Examples Of Law And The Language Of Power In Hammurabi

Submitted By Jonas-Ofori
Words: 706
Pages: 3

Law and the language of power: Compare the language used by Sophocles, in his Antigone, and in the Code of Hammurabi to describe law and authority.
--What are the different ways in which law is said to reflect human and divine beliefs and values?
-- How flexible or inflexible are these visions of law?
--Do they apply equally to all persons?
--How do the lawmakers justify their own power and authority? How do other characters in Sophocles’ play view law and authority?
--What are the different purposes and goals of the two texts, and how do those purposes affect the presentation of this issue?

Law and the language of power is important in a society because it is meant to keep order. It helps maintain peace and safety among people and demonstrates justified consequences for improper behavior. Sophocles enforces two types of law and justice: divine law and the law of men and state in the play Antigone. The Code of Hammurabi was the first set of written laws in ancient Mesopotamia. It was a re-arrangement of previous laws in Mesopotamia and new laws that Hammurabi thought was fit, written into one document. It protects the citizens through a code of laws, instead of judging each case separately and in a chaotic way. It mostly covered all aspects of life within that time so that people would know how each situation would go about.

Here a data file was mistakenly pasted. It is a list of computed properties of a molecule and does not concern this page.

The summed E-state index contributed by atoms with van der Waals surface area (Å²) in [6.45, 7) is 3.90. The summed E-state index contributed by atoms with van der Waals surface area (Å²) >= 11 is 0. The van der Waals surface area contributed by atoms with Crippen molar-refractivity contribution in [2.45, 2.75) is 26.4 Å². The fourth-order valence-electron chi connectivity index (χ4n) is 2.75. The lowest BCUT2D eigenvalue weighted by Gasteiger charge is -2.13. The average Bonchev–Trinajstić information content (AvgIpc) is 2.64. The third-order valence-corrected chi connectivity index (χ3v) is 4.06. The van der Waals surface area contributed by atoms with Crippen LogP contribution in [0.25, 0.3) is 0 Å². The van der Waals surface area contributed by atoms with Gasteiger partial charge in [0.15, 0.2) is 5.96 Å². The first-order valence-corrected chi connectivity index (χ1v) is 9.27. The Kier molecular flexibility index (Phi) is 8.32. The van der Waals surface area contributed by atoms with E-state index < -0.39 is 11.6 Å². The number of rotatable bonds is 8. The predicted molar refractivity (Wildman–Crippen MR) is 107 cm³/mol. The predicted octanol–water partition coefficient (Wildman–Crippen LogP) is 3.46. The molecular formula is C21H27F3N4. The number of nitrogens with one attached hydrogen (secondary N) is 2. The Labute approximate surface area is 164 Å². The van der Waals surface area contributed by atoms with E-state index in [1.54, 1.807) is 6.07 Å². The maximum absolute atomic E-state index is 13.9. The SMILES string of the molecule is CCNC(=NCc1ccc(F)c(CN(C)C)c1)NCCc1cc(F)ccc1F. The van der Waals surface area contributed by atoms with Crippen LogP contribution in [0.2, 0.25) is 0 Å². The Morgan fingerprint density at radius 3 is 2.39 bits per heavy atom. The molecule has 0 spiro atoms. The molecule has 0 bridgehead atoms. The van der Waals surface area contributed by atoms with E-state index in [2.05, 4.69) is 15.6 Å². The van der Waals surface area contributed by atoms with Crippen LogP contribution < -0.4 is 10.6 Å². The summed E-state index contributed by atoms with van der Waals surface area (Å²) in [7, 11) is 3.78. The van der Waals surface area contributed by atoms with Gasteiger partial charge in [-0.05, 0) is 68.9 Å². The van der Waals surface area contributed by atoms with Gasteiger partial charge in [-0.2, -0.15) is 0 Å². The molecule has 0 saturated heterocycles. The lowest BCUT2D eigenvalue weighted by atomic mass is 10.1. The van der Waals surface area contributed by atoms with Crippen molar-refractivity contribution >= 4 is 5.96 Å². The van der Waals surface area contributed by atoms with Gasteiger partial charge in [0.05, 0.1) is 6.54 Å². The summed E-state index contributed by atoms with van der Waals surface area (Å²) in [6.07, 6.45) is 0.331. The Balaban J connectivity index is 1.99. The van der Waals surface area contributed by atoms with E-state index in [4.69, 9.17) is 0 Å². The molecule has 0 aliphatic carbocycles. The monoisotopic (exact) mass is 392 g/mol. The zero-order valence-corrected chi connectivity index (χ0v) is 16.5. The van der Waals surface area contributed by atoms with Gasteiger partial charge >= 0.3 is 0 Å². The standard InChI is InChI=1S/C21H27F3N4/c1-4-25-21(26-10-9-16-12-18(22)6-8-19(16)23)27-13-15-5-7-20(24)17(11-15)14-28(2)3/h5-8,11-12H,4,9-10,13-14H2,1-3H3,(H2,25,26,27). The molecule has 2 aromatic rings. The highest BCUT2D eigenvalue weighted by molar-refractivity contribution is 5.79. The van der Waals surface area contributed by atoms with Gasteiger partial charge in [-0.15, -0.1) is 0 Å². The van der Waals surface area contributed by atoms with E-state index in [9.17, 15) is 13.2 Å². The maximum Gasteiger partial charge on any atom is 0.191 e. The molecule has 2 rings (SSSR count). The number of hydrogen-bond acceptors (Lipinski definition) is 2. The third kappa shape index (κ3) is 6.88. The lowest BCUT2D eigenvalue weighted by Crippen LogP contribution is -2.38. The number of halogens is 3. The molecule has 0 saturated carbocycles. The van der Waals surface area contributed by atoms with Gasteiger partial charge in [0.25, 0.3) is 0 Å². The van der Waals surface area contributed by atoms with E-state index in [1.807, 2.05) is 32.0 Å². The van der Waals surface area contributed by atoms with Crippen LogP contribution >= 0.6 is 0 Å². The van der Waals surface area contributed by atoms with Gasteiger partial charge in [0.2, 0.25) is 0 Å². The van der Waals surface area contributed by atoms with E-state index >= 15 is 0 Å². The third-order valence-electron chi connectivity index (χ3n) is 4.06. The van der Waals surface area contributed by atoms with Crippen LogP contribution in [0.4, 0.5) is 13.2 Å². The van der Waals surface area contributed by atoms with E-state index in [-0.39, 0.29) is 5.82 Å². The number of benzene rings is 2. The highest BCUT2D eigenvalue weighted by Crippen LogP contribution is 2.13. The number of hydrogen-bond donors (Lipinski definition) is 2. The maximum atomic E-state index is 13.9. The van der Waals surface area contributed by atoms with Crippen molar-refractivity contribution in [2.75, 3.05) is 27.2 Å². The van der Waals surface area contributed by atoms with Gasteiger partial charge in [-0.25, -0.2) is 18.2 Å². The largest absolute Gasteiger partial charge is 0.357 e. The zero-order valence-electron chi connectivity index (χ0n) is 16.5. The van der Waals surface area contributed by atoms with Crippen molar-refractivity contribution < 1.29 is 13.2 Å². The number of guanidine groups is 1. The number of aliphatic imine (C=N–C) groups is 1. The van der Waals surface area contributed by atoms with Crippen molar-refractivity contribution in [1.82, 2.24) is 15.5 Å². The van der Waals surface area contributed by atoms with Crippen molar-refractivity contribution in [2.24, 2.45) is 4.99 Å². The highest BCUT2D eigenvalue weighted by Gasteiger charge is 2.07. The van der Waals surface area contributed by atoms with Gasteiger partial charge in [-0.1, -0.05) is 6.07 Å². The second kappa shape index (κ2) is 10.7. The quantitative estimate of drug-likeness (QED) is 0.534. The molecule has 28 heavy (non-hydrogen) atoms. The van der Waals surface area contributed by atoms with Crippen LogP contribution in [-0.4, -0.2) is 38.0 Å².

The play, Antigone by Sophocles, starts with a debate between Ismene and Antigone’s sisters Antigone which was more significant, the religious duty, or the civil duty of the people? Antigone summonses Ismene to the burial of their brother Polyneices, even though the burial was forbidden by the king. Antigone disagrees with the king, Creon’s, say over burial because she felt that she had been given the right to do so by the gods. She believed this was authority given by the gods that Creon had no right to take away. Even though she knew that Creon could take her life for being disobedient, she feared the gods more. She declared that there was higher authority over mortal man and she didn’t feel obligated to follow a manmade law. Creon’s laws were made to be inflexible but it was proven otherwise when the gods sent a prophet to Creon to tell him that he would suffer horribly which caused him to free Antigone only to later find out that Polyneices’ body was somehow buried. This showed that the divine belief of the people had more power over civil duties in Sophocles’ play. Other characters were afraid to go against Creon’s authority because they knew the consequences. For example, when Antigone purposed the idea of burying their